At-home fitness may outlast coronavirus pandemic as digital offerings keep customers engaged
At- have been the go-to solution since the onset of the and with new cases surging and winter approaching, the trend may be far from over.
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Companies first saw an influx of new members amid widespread lockdown orders when droves of Americans were holed up inside and gyms were shuttered. Companies are preparing for continued demand as cold weather is likely to keep even more fitness junkies indoors.
At-home fitness has always been a part of people's lives, however, due to technological advancements and social media, working out at home has come a long way since the early 1980s when American actress Jane Fonda and others took over the scene with VHS exercise tapes. The videos sold tens of millions of copies and ignited a swath of TV workout programs, according to the BBC. However, the outdated tapes are a far cry from the virtual trainers and live-streamed classes that many are privy to today.
This new technology is a key tool for many companies in helping to keep consumers both motivated and inspired especially amid the current climate.
In a recent earnings call, Planet Fitness CEO Chris Rondeau noted that the company's United We Move initiative, which offers free at-home workouts through its social media pages, "continues to see strong results." The program has reached 45 million viewers in 36 countries since the pandemic began, Rondeau said.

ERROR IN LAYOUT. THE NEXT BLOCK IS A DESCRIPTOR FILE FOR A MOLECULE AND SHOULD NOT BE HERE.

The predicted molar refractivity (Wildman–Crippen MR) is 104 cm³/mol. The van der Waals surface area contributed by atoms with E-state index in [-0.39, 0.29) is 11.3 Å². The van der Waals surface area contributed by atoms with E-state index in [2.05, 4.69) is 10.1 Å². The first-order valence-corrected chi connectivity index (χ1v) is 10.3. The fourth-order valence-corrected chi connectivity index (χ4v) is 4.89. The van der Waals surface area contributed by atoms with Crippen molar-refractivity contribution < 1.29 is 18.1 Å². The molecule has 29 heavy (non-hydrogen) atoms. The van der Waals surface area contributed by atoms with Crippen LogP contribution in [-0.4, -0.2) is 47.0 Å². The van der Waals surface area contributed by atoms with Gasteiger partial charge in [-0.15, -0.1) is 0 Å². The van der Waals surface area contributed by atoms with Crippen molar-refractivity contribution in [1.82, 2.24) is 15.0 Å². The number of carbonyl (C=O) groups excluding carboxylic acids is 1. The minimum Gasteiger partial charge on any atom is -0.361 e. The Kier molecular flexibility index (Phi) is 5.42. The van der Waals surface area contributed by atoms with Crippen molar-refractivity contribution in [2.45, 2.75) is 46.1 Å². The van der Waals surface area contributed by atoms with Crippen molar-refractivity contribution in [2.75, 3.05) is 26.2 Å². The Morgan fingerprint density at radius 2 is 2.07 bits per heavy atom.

Planet Fitness isn't alone.
Total connected fitness subscriptions for Peloton climbed to more than 1.33 million at the end of the quarter and total digital subscriptions grew 382% to over 510,000.
All of its fitness members completed more than 90 million workouts across over 17,000 classes, up 332% year-over-year. As a result, the company says it's continuing to "ramp content production" producing over 2,400 new classes in the last quarter alone.
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Moving forward, the company expects to see "elevated engagement levels, higher penetration of digital subscriptions, and continued fitness and wellness programming investments," according to an earnings report.
For Nike, it's all about "dialing up" its digital ecosystem and "leveraging" its entire digital portfolio, Heidi O’Neill, Nike president of consumer and marketplace, told FOX Business.
This includes Nike.com, the Nike app, Nike Run Club app, the Nike Training Club app and Nike social channels. Nike Run Club alone welcomed more than 1 million new runners in March and saw a 42% increase in runs logged, the company told FOX Business.
Home fitness company Mirror sells full-length mirrors that give consumers access to on-demand workouts. It also saw a surge in business with workouts per household growing 70% during peak COVID months, a company spokesperson told FOX Business.
Mirror saw a noticeable rise in users under the age of 20, which grew five times during the peak months of the coronavirus pandemic. The company attributes this growth to an increase in adults moving home or teens starting remote schooling.
As winter looms, Tuck Barre & Yoga, a Philadelphia-based with four locations throughout the city, has even restarted its free barre classes, which are livestreamed on Facebook, in order to give consumers a needed boost, the company told FOX Business.
About six months ago, Tuck Barre & Yoga launched a full on-demand platform, offering 200 barre and yoga classes for roughly $10 per month. The company also offers a Zoom schedule for people who need a "routine" and accountability, the company said.
According to market research firm NPD, fitness equipment sales overall have grown by 72% as of August 2020 compared to the same period last year.